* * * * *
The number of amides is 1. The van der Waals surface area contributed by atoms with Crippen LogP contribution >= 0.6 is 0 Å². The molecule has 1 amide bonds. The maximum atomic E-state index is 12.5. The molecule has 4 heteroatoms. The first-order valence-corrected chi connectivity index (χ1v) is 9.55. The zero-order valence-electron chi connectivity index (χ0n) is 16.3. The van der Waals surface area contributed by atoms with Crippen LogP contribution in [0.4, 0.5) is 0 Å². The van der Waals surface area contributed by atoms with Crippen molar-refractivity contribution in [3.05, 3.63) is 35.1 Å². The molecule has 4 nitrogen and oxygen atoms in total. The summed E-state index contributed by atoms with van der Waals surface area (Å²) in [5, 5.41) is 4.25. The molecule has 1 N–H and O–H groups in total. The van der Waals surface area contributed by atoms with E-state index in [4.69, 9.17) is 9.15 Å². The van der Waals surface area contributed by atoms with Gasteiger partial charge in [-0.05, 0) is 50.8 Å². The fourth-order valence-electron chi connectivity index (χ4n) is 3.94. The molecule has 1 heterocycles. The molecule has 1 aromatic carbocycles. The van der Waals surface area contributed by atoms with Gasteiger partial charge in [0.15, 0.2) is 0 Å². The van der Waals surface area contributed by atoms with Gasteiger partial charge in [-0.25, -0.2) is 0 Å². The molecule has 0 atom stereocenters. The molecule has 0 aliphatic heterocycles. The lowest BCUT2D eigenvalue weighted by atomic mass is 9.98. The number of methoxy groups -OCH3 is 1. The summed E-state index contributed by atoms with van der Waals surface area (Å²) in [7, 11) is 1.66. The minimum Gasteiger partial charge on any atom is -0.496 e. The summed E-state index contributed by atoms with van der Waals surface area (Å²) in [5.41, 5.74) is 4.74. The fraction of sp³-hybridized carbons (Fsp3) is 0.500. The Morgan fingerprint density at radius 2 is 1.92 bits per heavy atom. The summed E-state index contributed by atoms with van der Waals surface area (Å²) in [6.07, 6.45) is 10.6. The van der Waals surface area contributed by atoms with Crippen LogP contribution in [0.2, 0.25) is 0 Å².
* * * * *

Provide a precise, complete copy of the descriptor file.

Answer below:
The number of amides is 1. The van der Waals surface area contributed by atoms with Crippen LogP contribution >= 0.6 is 0 Å². The molecule has 1 amide bonds. The maximum atomic E-state index is 12.5. The molecule has 4 heteroatoms. The first-order valence-corrected chi connectivity index (χ1v) is 9.55. The zero-order valence-electron chi connectivity index (χ0n) is 16.3. The van der Waals surface area contributed by atoms with Crippen LogP contribution in [0.4, 0.5) is 0 Å². The van der Waals surface area contributed by atoms with Crippen molar-refractivity contribution in [3.05, 3.63) is 35.1 Å². The molecule has 4 nitrogen and oxygen atoms in total. The summed E-state index contributed by atoms with van der Waals surface area (Å²) in [5, 5.41) is 4.25. The molecule has 1 N–H and O–H groups in total. The van der Waals surface area contributed by atoms with E-state index in [4.69, 9.17) is 9.15 Å². The van der Waals surface area contributed by atoms with Gasteiger partial charge in [-0.05, 0) is 50.8 Å². The fourth-order valence-electron chi connectivity index (χ4n) is 3.94. The molecule has 1 heterocycles. The molecule has 1 aromatic carbocycles. The van der Waals surface area contributed by atoms with Gasteiger partial charge in [0.15, 0.2) is 0 Å². The van der Waals surface area contributed by atoms with Gasteiger partial charge in [-0.25, -0.2) is 0 Å². The molecule has 0 atom stereocenters. The molecule has 0 aliphatic heterocycles. The lowest BCUT2D eigenvalue weighted by atomic mass is 9.98. The number of methoxy groups -OCH3 is 1. The summed E-state index contributed by atoms with van der Waals surface area (Å²) in [7, 11) is 1.66. The minimum Gasteiger partial charge on any atom is -0.496 e. The summed E-state index contributed by atoms with van der Waals surface area (Å²) in [5.41, 5.74) is 4.74. The fraction of sp³-hybridized carbons (Fsp3) is 0.500. The Morgan fingerprint density at radius 2 is 1.92 bits per heavy atom. The summed E-state index contributed by atoms with van der Waals surface area (Å²) in [6.07, 6.45) is 10.6. The van der Waals surface area contributed by atoms with Crippen LogP contribution in [0.2, 0.25) is 0 Å².